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Pork Chops With Chard and White Beans

We present to you a perfect, textbook weeknight meal: fast, satisfying, and just one dirty dish. Boneless pork chops are lean and cook up fast in a skillet but you could substitute boneless skinless chicken breasts or salmon filets in their place. While they rest, sauté some onion (or shallot or scallion), add some cannellini beans (or chickpeas or black-eyed peas), and toss in some Swiss chard (or spinach, kale, mustard greens or adult arugula) until wilted. See what we’re getting at here? Another great blueprint recipe meant for riffing. Put your own spin on it.

Strip Steaks With Chili Broccolini and Lemon Mayo

Thanks to a few key ingredients, this meal is packed with flavor—but takes less than 30 minutes to prepare. Sambal oelek, a chile sauce found in the Asian section of most grocery stores, adds a spicy-vinegary kick to soups, sauces, and in this case, broccolini. The tangy heat is balanced by the creamy coolness of citrus mayo, served alongside the veggies and caramelized strip steak. Sambal Oelek can be found in most supermarkets, but it’s often labeled Chile Garlic Sauce. Look for it in the Asian or International section of the store. If you prefer, use a ribeye or filet instead of strip steak.

Mason Jar Miso Ramen Soup

Gone are the days of tomato soup splattering in the office microwave. Prep and build these soup jars on Sundays, and you’ll have a warming, homemade lunch every day of the week. All you need to do is add hot water at lunchtime, which will cook the noodles and bring the flavors of the jar to life. Before digging in, drizzle with some soy sauce and sriracha (which you can keep handy at the office). Feel free to experiment with all sorts of veggies—both spinach and bean sprouts would be tasty additions. For bolder flavor, add more miso, or some chili-garlic sauce.

Vegetable Soup With Pearl Couscous and Salmon

Israeli couscous (a.k.a. pearl couscous) is really a tiny, toasted pasta, and when tossed raw into soups, it cooks in 10 minutes flat. The small pearls add depth to this one-pot recipe, and the starch they release gives the broth a velvety texture. Turmeric, a relative of ginger (and typically found in curries), has a pungent, peppery flavor, and adds earthiness to the soup as well. To speed up prep, buy skinless salmon—and be sure to buy fillets that have a fairly even thickness, so that they cook evenly. If you’re not a fan of salmon, try shrimp.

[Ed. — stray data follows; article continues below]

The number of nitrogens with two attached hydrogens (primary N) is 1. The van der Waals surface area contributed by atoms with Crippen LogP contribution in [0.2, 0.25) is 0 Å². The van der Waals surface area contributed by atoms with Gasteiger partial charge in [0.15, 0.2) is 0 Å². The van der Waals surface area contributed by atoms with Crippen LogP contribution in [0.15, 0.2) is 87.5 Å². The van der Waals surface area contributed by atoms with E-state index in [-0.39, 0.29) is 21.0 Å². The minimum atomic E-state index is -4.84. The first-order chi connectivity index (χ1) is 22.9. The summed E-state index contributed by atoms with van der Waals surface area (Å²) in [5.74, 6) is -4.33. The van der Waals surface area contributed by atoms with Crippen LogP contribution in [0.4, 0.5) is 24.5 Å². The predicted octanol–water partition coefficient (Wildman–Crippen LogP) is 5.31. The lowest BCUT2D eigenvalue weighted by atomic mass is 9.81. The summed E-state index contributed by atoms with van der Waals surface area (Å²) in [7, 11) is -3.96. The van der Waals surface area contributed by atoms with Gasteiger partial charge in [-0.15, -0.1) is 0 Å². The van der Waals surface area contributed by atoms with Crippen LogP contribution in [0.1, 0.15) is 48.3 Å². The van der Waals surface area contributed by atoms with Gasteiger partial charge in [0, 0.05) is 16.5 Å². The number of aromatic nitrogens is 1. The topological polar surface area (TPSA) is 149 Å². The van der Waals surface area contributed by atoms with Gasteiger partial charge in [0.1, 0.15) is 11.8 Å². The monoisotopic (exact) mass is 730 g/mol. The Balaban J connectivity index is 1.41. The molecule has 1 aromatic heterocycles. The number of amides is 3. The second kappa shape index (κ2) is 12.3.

Old-Fashioned Apple Pie

There’s never a better time to bake an apple pie than during the first cool days of fall. So which of the thousands of varieties of apples is best? For pies and cobblers, you want apples that can withstand heat without losing their shape or zing. Granny Smith (tart and crisp), Golden Delicious (unbeatable crunch and flavor), and Braeburn (sweeter and slightly softer) are all good picks. For an exotic touch, add 1 teaspoon Chinese five-spice powder to the filling. Or, for a savory twist, sprinkle ½ cup grated Cheddar over the top crust about 20 minutes before you remove it from the oven.

Sausage, Spinach, and Provolone Pizza

Between the spicy Italian sausage, hearty sautéed spinach, and piles of provolone cheese, this might just be one of the most satisfying white pies that exists. It’s quite important that you let your dough come to room temperature before trying to stretch it, otherwise it’ll be hard to stretch and you might overwork it. If you’re shaping it into a circle and it does spring back, let it rest for 15 minutes before continuing. Cooking the dough for a few minutes ensures that the toppings don’t turn it soggy. In other words, you can rest assured that this pizza has a crisp crust.

Creamy Polenta With Mushrooms and Baby Greens

Warm, creamy polenta pairs perfectly with an earthy blend of cremini and shiitake mushrooms. Alongside those mushrooms, shaved Parmesan cheese adds a double dose of umami to this vegetarian main. Because the polenta is the base of the dish, look for a high-quality, stone-ground variety. That being said, grits will work just as well—just be sure to stir in butter and salt, just like you would with the polenta. When you’re cooking the mushrooms, use the largest skillet you have, which will ensure that the veggies gets perfectly browned, and don’t steam. Fresh baby greens, added just before serving, make for a beautiful presentation.

Creamy Corn Pudding

Falling somewhere between a custard and spoon bread, there’s no simpler Thanksgiving side than this corn pudding. You’ll sauté some onions, combine the remaining ingredients in a blender, puree, and bake. It’s one of the lowest stress side-dishes you can serve and, since you can make it up to a day ahead, makes a fine addition to any holiday spread. We like it alongside turkey and gravy but it’s also great served room temperature at a summer potluck. Use frozen corn during the cold months and your freshest farm stand kernels in the summer.